... Partnership barriers are often caused by the traditional practices of American high schools. School principals are primarily trained as instructional leaders, not organizational leaders (Eacott, 2008) which limits their capacity to establish and maintain STEM industry partnerships. Lacking organization-level support, some external partnerships are managed by enterprising classroom teachers. ...
The case of Mid-America STEM High School showcases a partnership between one high school and a local STEM business. The partnership leverages the assets of both organizations to transform the quality of the high school STEM learning experience. As a result, learners regularly experience authentic learning opportunities which increases their odds of persisting in STEM-related postsecondary pathways. Cross-sector partnerships are often cited as a strategy to improve STEM education. The case demonstrates how one community overcame common collaboration barriers and suggests design principles that may be useful when developing new partnerships. The rich description of Mid-America STEM High School’s partnership is derived from stakeholder interviews. Success can be attributed to intentional trust-building, a willingness to accommodate partner organizations’ needs, and symbolic investments from organizational leaders. Other communities beginning new partnerships can learn from this case to build their own mutually beneficial school-STEM industry partnerships.
... In line with new principals' challenges to be more comprehensive and contextual, strategic leadership is the process of providing a clear direction for their school. The process takes into account various contexts, including implementation in the past, present, and future, as well as readiness in several important aspects such as physical, financial, and human resources (Eacott, 2006). In this regard, new principals need to master those skills, especially during the induction period through guidance from trained mentors to ensure that strategic planning is carried out toward organizational improvement. ...
... External partnerships with schools require unique leadership skills like attending to power dynamics between sectors and developing a shared culture to drive the work (Becker & Smith, 2017). Prior scholars have argued that school administrators are ill-prepared to lead external collaborations because they are trained in instructional, not organizational, leadership (Eacott, 2008). In practice, managing external partnerships is often a teacher's responsibility. ...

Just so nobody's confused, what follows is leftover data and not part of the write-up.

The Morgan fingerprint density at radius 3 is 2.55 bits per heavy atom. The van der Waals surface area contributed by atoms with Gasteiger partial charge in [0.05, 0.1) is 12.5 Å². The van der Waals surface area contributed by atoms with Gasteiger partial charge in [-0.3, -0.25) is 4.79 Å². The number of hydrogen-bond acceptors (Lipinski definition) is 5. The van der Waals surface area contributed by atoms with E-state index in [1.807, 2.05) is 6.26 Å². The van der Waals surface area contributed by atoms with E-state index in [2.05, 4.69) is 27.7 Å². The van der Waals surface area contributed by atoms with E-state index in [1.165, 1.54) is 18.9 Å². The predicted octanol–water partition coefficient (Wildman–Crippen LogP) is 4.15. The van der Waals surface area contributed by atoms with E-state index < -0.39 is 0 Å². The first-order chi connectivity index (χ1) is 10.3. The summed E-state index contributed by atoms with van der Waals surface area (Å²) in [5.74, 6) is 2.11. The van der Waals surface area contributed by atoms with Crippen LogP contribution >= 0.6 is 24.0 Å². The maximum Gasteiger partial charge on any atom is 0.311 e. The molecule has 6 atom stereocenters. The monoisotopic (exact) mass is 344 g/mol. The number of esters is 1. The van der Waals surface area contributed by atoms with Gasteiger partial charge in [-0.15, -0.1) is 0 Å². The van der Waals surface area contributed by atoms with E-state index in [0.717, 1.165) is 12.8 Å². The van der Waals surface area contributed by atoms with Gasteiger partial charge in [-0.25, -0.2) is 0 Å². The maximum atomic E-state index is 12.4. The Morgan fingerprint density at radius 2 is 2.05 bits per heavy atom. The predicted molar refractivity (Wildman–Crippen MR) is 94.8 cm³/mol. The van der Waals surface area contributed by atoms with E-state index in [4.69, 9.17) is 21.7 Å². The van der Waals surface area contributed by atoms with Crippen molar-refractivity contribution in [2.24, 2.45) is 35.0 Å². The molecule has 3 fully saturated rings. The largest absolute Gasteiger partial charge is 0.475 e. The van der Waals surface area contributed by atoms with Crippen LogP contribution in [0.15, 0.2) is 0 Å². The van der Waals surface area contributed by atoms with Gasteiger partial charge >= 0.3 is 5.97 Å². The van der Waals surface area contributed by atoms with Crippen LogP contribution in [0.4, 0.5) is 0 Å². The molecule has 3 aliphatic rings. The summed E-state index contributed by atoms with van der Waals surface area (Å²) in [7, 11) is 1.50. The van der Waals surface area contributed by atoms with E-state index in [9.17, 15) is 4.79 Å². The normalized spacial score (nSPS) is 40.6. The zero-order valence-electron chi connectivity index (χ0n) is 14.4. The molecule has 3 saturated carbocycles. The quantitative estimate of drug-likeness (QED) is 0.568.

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STEM industry partners should play a major role in improving the K-12 student experience. Industry engagement with schools takes on a variety of forms like providing career day speakers, philanthropic giving, or student mentoring. A key challenge in this work, however, is creating mutually beneficial partnerships which meet the needs of both school and industry partners. This research asked two questions: (1) What systems enable students to experience mutually beneficial STEM industry partnerships? (2) How do those systems vary across educational settings (urban, rural, and suburban)? This research study presents three cases selected because they have mutually beneficial, STEM-Industry partnerships in distinct settings.
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A contemporary literature spells out reasons why underperforming schools fail. Schools labelled "underperforming" are generally characterised by the lack of a culture of performance caused by poor leadership. The panel of circuit managers who conducted accountability meetings with underperforming schools in Mopani West District made the similar observation. Thus, the panel made a significant proposition to consider "reculturing" underperforming schools instead of "restructuring" them. The proposition to approach school reform from the lens of reculturing was appealing to the schools and was widely accepted by all circuit managers as a panacea to underperformance in our schools. This paper focuses on the key features of the culture in underperforming schools and suggests a model with pragmatic reculturing strategies to address the weaknesses. The strategies espoused to achieve a lasting change in underperforming schools can be adopted by any school that is in the process of reculturing. The reculturing model emphasises the role and action of individual principal in initiating and guiding the process of reculturing. Therefore, effective leadership becomes an active precursor of reculturing in schools to improve learner achievement.